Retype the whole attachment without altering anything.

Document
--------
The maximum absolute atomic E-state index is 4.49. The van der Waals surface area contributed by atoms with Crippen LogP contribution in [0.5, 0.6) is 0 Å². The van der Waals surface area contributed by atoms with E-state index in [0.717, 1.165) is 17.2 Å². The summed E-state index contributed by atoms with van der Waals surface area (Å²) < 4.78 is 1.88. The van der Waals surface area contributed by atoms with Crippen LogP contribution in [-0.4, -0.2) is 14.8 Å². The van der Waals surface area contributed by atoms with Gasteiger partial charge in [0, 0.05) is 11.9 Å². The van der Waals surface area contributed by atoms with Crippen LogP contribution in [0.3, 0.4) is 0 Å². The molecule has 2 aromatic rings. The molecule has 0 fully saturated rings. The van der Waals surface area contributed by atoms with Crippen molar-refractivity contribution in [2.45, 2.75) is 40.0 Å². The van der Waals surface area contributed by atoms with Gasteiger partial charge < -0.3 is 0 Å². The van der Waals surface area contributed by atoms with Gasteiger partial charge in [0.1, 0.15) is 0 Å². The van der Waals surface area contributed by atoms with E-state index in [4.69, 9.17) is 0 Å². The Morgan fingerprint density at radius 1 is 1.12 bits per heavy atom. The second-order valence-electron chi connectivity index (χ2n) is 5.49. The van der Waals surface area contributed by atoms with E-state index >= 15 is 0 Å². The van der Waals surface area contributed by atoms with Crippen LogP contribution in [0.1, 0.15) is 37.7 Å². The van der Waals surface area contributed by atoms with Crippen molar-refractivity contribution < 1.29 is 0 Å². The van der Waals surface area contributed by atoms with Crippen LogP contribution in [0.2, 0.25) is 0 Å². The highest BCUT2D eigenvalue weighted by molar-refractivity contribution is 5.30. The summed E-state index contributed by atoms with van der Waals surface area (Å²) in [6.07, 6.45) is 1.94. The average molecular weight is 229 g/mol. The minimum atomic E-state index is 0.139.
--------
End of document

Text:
The maximum absolute atomic E-state index is 4.49. The van der Waals surface area contributed by atoms with Crippen LogP contribution in [0.5, 0.6) is 0 Å². The van der Waals surface area contributed by atoms with E-state index in [0.717, 1.165) is 17.2 Å². The summed E-state index contributed by atoms with van der Waals surface area (Å²) < 4.78 is 1.88. The van der Waals surface area contributed by atoms with Crippen LogP contribution in [-0.4, -0.2) is 14.8 Å². The van der Waals surface area contributed by atoms with Gasteiger partial charge in [0, 0.05) is 11.9 Å². The van der Waals surface area contributed by atoms with Crippen LogP contribution in [0.3, 0.4) is 0 Å². The molecule has 2 aromatic rings. The molecule has 0 fully saturated rings. The van der Waals surface area contributed by atoms with Crippen molar-refractivity contribution in [2.45, 2.75) is 40.0 Å². The van der Waals surface area contributed by atoms with Gasteiger partial charge < -0.3 is 0 Å². The van der Waals surface area contributed by atoms with Gasteiger partial charge in [0.1, 0.15) is 0 Å². The van der Waals surface area contributed by atoms with E-state index in [4.69, 9.17) is 0 Å². The Morgan fingerprint density at radius 1 is 1.12 bits per heavy atom. The second-order valence-electron chi connectivity index (χ2n) is 5.49. The van der Waals surface area contributed by atoms with E-state index >= 15 is 0 Å². The van der Waals surface area contributed by atoms with Crippen LogP contribution in [0.1, 0.15) is 37.7 Å². The van der Waals surface area contributed by atoms with Crippen molar-refractivity contribution < 1.29 is 0 Å². The van der Waals surface area contributed by atoms with Crippen LogP contribution in [0.2, 0.25) is 0 Å². The highest BCUT2D eigenvalue weighted by molar-refractivity contribution is 5.30. The summed E-state index contributed by atoms with van der Waals surface area (Å²) in [6.07, 6.45) is 1.94. The average molecular weight is 229 g/mol. The minimum atomic E-state index is 0.139.